What happened? Once in power, Obrador understood that, to quietly impose his agenda on Mexico, he had to keep the peace with the White House’s tenant. He did so with Trump, and he will do so with Biden. The only difference is that the interlocutors will change; the current Mexican ambassador to the United States has already announced her retirement. As of January 20, 2021, Obrador will take off the Republican shirt and put on the Democrat one, which will be ideologically much easier for him.
Third: Biden does not plan to intervene in countries governed by the left
It has been evident in the campaign and the transition period: Biden will bring back the Obama administration’s approach, privileging diplomatic contacts with leftist governments and the enemies of the United States, including Iran, Cuba, or Venezuela.
A détente in the relations between the United States and Venezuela’s governments will increase the margin of maneuver of the socialists in that country and throughout Latin America, including Mexico, where very influential players within the official alliance are openly in favor of the Bolivarian Revolution.
During these two years, these radical leftists were forced by circumstances to lower the intensity of their efforts and their proclamations, following Obrador’s position of not fighting with Trump. However, now with Biden, they will have the chance to push their agenda in the open. The left wing will become stronger and the work of the Mexican opposition will become even more difficult.
To put it plainly: If Trump, being Trump, did not remove Maduro from power in Venezuela, Biden will not even jokingly bet his political capital on getting López Obrador out of power in Mexico.
Fourth: The United States is interested in political stability
In Washington, the concern is that Mexico should maintain enough stability to not be a severe nuisance at the border. And as of now, there are no real signs that Obrador will lose control of the country in the short or medium term, at least not to the point of becoming a national security risk for the United States.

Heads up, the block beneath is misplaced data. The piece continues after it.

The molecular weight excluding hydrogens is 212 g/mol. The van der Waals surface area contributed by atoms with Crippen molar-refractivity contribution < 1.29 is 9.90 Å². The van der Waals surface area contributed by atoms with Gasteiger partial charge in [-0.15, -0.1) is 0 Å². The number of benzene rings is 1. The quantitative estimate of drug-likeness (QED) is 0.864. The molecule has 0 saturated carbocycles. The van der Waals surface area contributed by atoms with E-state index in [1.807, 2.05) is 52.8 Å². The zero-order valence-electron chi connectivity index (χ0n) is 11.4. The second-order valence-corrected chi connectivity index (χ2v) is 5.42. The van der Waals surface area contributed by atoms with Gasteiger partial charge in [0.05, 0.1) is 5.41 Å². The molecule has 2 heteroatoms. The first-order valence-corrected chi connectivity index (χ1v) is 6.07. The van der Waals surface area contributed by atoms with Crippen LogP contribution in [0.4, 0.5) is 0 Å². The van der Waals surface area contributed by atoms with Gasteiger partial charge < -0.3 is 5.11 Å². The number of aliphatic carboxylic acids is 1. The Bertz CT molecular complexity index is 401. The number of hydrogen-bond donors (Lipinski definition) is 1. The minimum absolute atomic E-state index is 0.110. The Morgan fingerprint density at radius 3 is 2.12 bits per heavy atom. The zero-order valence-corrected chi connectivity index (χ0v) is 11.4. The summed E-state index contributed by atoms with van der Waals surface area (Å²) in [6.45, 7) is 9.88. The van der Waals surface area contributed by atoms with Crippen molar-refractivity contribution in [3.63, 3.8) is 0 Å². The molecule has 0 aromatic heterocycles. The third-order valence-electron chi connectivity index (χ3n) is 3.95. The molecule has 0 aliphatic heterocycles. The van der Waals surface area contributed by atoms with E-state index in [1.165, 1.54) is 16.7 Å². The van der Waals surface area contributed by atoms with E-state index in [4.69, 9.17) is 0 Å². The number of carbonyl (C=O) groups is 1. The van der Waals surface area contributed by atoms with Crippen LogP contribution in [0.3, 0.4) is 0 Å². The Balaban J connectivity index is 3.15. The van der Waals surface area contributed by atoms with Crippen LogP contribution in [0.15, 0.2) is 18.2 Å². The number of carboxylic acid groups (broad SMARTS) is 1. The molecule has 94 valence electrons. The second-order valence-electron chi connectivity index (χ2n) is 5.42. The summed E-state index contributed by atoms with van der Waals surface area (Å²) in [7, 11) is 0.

Yes, of course, some State Department official will be in charge of the relationship with Mexico, teaming up with the ambassador. If Obrador fails to comply with the free trade agreements (especially those on energy), there will be pressure from the United States. Still, there is no reason why such pressure should be significantly greater or different from what we have observed during these two years. In other words: If Obrador goes too far, one of the second-tier bureaucrats in Washington will have him reprimanded. Nothing more.
Biden will not save Mexico, and the Mexican opposition would do well to stop waiting for a messiah. The job of preventing the country’s authoritarian regression will fall to the opposition parties, business leaders, and social institutions. Biden will have other pending issues, other priorities, and other interests.
Yes, Biden may even take a photo with some opposition leader, but you don’t save countries with photos. Don’t believe me? Ask Juan Guaidó.
Gerardo Garibay Camarena, is a doctor of law, writer and political analyst with experience in the public and private sectors. His new book is "How to Play Chess Without Craps: A Guide to Reading Politics and Understanding Politicians" // Gerardo Garibay Camarena es doctor en derecho, escritor y analista político con experiencia en el sector público y privado. Su nuevo libro es “Cómo jugar al ajedrez Sin dados: Una guía para leer la política y entender a los políticos”